November 17, 1831
My dear Mrs. Rackham,—Grace, mercy, and peace be multiplied unto you through the love of God our Father and Jesus Christ our Lord. I thank my God that the word which I preached among you did not return unto God void, but was accompanied with the power of the Spirit to the heart of some, and among them, I trust, to you also. This gives me confidence in writing to you, and I hope I shall be enabled to say something which may profit and comfort you. It grieves me to think that the sheep of Christ among you should not be walking in that light and comfort which is their portion and privilege. It has pleased our heavenly Father, who does all things in wisdom and love, to unfit me for that work which once I performed among you, and which it is my desire again to commence when it shall be His will. But why should you not still enjoy what you once enjoyed? Christ is the same, and His Spirit is the same, and the word of God is the same. I am afraid the children of God have been looking at times past too much to the instrument, and not been looking simply to Christ, that they might be filled out of the fullness that is laid up in Him. And, therefore, I trust God is teaching them this lesson, to cease from man, and to wait only upon Him.
My desire is to labor again in the vineyard where I labored in times past, and I trust in God’s good time I shall be allowed once more to go in and out among you. God has wonderfully restored my health since I left Stadham, though I am by no means so strong as I was before my illness, and am obliged to continue indoors when the weather is at all cold. Sir William Knighton discovered, I think, the cause of my illness under God, and said it arose entirely from over-exertion and exhaustion of the vital energy. By rest, through God’s mercy, it is recovering; and here, I think, we may see the good hand of God in afflicting me with illness at the time He did. If I had gone on as before, most likely when illness came my constitution would have sunk under it. I trust now, by resting some little time longer, I shall have recovered sufficiently to labor again in the vineyard of the Lord. By this dispensation also God may be teaching His children at Stadham, Chisleton, and Ascot to depend more simply on Him for His teaching.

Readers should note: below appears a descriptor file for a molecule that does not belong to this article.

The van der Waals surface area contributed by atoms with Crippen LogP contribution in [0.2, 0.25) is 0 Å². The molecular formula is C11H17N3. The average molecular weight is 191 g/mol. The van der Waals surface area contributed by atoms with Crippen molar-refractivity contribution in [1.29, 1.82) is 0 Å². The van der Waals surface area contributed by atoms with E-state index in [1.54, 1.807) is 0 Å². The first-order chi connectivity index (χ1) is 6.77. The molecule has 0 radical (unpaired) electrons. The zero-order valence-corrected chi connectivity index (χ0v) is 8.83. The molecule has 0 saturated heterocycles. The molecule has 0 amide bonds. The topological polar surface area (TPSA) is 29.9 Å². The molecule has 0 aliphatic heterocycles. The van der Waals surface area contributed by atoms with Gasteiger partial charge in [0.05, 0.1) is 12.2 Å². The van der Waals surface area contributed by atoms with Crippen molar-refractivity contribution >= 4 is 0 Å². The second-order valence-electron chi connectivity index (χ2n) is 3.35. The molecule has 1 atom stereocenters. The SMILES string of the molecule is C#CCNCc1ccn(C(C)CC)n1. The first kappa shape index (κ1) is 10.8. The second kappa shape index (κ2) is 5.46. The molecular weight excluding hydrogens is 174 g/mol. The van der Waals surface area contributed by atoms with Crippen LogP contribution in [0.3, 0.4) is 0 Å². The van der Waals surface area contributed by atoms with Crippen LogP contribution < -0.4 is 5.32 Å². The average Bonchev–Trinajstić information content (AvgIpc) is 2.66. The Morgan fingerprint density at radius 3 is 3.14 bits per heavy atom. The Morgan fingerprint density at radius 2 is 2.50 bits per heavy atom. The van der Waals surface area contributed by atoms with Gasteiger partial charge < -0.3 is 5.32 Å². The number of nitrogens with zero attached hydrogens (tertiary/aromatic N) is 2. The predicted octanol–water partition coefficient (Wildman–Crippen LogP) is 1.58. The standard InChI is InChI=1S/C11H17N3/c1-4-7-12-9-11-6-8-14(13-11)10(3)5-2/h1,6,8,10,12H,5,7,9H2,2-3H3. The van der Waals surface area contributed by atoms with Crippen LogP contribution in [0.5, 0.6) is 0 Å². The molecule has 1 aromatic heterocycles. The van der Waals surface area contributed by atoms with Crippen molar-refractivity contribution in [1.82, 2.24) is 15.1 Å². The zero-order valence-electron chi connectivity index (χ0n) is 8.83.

We know what the children of Israel said in the wilderness (Num 21:5), “Our soul loaths this light bread,” and so, perhaps, where the children of God hear the sound of the Gospel so continually, they may become indifferent to it, and not receive it with that sweetness and power which they once did; and God has various ways of training up His children, and His ways are most wise, deep, and unsearchable. Jacob once said (Gen 42:36), “All these things are against me,” when those very things were working together for his good. But afterwards, when he saw his beloved son Joseph (Gen 46:30), he could say, “Now let me die, since I have seen your face, because you are yet alive”; and again (48:11), “I had not thought to see your face; and lo, God has showed me also your children.” And thus it is now; we cannot see the wisdom of God’s dealings at the time, but can afterwards look back and see (Ps 107:7), “He has led us forth by the right way, that we might go to a city of habitation.” “Those that sow in tears shall reap in joy.”
The advice which I would give to the children of God at Stadham, etc., is to search the Scriptures much for themselves, and be much in prayer for themselves and for each other. If they cannot derive that benefit which they would wish from their present minister, let them pray much for him, that God would teach him, and speak in him and by him to their souls. You may call to mind that when I left Stadham for a little while in May, 1830, the children of God were much in prayer that when I returned I might be enabled to preach more to their comfort and edification. I think they acknowledged at the time that the Lord, in a measure at least, heard their prayers. Let them now pray in the same way for their present minister, and the Lord will hear and answer. I really do not know where I could get a more satisfactory person. You all know how much trouble and anxiety it cost me, when Mr. T— left, to procure the aid of anyone even from Sunday to Sunday, and scarcely any except my dear friend Mr. G— preached to the edification of the saints. You should consider how much worse you might be off, and probably would be, should the Lord remove Dr. P—. I don’t mean, my dear Mrs. Rackham, when I say “you,” to admonish you in particular, but I speak to all the people of God who love to hear the sound of the Gospel. I believe that you love the truth, whoever preaches it, and desire to receive the engrafted word with meekness and humility.